The Most Famous Children’s Book Author Who Never Existed

“The need for mystery is greater than the need for an answer.” —Ken Kesey

In A Nutshell

Carolyn Keene’s beloved children’s Nancy Drew sleuth series has sold over 200 million copies and has been published in 17 different languages. But who was Carolyn Keene? As it turns out, Keene is a ghost, and the publishing company that owns the franchise has engaged in long legal battles to establish true authorship.

The Whole Bushel

The Nancy Drew series began in 1930 with the publication of the book The Secrets of the Old Clock. The series focuses on young, amateur detective Nancy Drew, a high school student living in the fictional city of River Falls. Each book in the series involves a different mystery that Nancy must solve. The series was an instant success, and the protagonist has been an inspiration for many young girls ever since. The original series spawned multiple spin-off series, resulting in over 300 books bearing the young sleuth’s name. The question is: Who wrote these books?

Twenty-three of the first Nancy Drew novels were written by a woman named Mildred Wirt Benson. Benson agreed to be a ghostwriter for the series, whose title character was created by publisher Edward Stratemeyer, and signed a non-disclosure contract with the Stratemeyer Syndicate. In total, Benson was paid $125 per book. She was never paid royalties for her work. This is all in spite of the fact that Benson was the one to take Stratemeyer’s basic idea for the character and give it a shape and voice.

Benson was one of many writers who worked under this contract and the Carolyn Keene pseudonym. In reality, Keene was more than a dozen authors. Chief among them was Edward Stratemeyer’s daughter Harriet Adams, who has written the majority of the books in the series. Some other incarnations of Keene were James Duncan Lawrence, Priscilla Doll, Charles Strong, and Nancy Axelrad.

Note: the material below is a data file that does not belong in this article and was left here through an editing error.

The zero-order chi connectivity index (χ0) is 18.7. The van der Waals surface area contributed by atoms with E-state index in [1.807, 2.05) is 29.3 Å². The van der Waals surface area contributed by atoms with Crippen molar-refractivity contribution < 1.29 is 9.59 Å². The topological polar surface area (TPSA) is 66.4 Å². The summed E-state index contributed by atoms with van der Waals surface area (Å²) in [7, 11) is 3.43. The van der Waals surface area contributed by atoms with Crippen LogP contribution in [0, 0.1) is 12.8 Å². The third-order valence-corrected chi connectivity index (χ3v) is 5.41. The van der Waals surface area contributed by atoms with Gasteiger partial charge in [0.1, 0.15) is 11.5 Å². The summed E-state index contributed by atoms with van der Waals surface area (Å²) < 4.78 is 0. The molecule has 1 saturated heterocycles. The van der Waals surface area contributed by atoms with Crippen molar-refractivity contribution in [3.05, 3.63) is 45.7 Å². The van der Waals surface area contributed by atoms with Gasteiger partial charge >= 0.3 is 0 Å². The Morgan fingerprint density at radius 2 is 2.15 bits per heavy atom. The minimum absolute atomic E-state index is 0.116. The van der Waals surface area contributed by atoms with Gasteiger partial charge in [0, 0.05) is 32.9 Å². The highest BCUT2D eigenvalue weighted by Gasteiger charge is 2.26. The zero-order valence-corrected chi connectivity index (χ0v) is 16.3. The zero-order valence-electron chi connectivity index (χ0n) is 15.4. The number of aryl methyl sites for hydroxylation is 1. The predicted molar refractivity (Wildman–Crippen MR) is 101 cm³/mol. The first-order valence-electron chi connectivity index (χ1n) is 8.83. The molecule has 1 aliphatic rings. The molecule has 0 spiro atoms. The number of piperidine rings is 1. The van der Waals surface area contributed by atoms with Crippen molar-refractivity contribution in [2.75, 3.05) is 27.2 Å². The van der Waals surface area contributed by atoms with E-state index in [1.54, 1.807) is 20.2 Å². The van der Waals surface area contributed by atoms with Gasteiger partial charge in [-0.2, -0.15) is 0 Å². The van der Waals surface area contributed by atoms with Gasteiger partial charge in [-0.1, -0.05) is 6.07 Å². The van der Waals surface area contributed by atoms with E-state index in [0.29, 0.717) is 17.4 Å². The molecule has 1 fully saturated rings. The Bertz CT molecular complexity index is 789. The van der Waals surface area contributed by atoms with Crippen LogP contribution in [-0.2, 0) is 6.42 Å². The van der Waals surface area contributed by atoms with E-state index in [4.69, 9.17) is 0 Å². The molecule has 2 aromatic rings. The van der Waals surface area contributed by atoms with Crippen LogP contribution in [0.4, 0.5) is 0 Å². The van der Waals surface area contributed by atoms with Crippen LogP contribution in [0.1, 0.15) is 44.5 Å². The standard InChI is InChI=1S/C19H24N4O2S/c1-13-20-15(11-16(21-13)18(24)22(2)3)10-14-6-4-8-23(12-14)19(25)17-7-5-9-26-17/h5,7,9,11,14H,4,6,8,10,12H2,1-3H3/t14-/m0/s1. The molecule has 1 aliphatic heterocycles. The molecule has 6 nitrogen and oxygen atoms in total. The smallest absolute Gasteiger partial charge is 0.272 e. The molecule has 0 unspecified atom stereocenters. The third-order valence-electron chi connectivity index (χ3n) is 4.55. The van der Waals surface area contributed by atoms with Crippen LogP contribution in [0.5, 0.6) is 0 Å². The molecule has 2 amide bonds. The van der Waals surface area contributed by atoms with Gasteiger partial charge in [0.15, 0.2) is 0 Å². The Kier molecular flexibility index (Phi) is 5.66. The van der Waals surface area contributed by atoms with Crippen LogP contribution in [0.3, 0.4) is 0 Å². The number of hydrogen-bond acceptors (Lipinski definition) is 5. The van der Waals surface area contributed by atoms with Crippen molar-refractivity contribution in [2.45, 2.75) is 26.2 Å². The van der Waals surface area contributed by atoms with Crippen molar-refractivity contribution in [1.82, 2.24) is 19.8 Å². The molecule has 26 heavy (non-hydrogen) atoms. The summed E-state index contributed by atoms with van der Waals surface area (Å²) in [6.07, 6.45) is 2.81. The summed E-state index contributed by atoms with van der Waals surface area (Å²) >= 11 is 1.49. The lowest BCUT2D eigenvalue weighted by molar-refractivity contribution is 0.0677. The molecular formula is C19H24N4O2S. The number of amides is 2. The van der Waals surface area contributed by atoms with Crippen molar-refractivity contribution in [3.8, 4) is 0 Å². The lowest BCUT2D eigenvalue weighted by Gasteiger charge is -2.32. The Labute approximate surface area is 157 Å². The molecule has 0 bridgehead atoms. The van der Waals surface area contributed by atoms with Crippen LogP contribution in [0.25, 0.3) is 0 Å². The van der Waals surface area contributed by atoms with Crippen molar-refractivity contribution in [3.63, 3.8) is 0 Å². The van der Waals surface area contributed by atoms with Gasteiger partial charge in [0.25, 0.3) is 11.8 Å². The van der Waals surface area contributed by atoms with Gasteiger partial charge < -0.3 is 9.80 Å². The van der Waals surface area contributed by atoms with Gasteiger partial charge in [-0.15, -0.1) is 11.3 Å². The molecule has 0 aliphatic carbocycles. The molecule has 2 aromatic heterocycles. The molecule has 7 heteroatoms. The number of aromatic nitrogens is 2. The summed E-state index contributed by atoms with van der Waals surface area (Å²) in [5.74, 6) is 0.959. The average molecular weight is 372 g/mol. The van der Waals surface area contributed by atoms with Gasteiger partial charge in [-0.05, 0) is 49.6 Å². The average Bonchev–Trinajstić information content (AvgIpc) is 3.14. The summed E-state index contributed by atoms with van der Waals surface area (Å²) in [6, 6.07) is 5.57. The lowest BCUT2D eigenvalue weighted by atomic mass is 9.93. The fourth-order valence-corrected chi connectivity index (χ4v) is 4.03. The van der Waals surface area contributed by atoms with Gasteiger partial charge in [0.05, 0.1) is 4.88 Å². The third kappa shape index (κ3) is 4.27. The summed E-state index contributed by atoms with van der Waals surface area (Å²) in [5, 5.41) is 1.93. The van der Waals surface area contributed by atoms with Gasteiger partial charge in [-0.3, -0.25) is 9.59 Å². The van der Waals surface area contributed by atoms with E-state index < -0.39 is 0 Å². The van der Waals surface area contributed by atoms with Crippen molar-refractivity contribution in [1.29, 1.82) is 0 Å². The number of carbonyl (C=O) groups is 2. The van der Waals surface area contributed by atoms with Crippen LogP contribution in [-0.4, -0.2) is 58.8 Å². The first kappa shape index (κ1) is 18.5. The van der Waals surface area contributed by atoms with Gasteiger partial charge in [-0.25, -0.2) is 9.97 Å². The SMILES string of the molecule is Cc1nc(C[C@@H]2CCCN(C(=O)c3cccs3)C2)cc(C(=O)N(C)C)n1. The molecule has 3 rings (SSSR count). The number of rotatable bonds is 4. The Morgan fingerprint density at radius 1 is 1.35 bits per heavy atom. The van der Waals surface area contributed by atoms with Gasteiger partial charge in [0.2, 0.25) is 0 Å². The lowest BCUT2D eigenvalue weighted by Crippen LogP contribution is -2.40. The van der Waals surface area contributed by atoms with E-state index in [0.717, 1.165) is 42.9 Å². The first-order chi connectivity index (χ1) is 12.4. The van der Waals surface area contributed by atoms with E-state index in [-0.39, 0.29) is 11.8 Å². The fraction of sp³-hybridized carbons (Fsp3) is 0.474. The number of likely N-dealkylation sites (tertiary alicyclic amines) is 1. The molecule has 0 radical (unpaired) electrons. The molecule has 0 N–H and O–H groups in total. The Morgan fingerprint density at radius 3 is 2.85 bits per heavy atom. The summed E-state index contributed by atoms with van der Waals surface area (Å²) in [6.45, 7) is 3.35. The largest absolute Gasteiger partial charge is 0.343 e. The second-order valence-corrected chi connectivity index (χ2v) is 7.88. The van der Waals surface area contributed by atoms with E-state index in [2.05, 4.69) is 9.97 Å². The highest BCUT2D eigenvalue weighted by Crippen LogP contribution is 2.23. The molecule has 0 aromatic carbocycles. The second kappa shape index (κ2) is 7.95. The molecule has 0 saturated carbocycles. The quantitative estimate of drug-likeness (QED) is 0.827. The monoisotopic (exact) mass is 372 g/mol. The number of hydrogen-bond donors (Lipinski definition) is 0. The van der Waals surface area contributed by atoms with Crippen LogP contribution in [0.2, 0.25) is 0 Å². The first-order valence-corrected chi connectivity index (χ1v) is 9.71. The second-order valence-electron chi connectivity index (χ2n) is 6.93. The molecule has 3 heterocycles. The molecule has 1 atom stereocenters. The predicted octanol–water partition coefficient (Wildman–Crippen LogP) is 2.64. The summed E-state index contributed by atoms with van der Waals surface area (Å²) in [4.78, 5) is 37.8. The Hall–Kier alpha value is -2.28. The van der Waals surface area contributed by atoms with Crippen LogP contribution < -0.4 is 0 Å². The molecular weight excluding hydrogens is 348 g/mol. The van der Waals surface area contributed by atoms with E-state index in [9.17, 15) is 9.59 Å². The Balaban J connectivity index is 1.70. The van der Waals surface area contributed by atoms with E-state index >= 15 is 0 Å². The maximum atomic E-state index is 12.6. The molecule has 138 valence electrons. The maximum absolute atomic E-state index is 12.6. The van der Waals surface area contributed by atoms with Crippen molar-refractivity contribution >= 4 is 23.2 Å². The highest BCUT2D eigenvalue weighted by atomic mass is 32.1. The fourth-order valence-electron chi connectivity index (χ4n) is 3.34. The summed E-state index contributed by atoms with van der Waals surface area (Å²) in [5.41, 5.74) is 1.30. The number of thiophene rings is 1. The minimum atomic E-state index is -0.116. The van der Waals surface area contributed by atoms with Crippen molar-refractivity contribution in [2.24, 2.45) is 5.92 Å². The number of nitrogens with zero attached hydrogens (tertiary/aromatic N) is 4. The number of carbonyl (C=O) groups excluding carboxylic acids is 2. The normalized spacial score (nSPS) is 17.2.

One Carolyn Keene, Walter Karig, broke the secrecy agreement and went public with the notion that he had written three books in the series. Karig wrote to the Library of Congress asking for credit of the three novels. In response, the Stratemeyer Syndicate denied that Karig had ever written for them. The company also reached out to the Library of Congress to stop the presses on his accreditation.

In 1980, a lawsuit between publishing company Grosset & Dunlap and the Stratemeyer Syndicate forced the truth behind Carolyn Keene’s identity into the public eye. The company sued Stratemeyer to keep the rights of the Nancy Drew books and to stop Stratemeyer from publishing the books elsewhere. In the lawsuit, Benson was called to testify. Benson confirmed that she was indeed the author of the original 23 novels. Grosset & Dunlap went on to win the rights to the first 56 Nancy Drew books.

The Stratemeyer Syndicate was absorbed by Simon & Schuster two years after the death of Harriet Adams, who had taken control over the book packager after her father’s death. Nancy Drew novels are still being published today by the New York book packager Mega-Books.

Who, then, do we have to thank for this famous children’s hero? First and foremost, credit must be given to Mildred Benson, who took the initial idea and created a beloved icon out of it. Second are all the other names and faces of Carolyn Keene that have existed over the decades, without whom the series would have faded away long ago.

Show Me The Proof

Girl Sleuth: Nancy Drew and the Women Who Created Her, by Melanie Rehak
Seattle P-I: It’s no mystery why Nancy Drew author still writes: ‘It’s a way of life’
Library of Congress: The Case of the Missing Author
Stratemeyer Syndicate Records, 1832–1984

  • Fabia Walker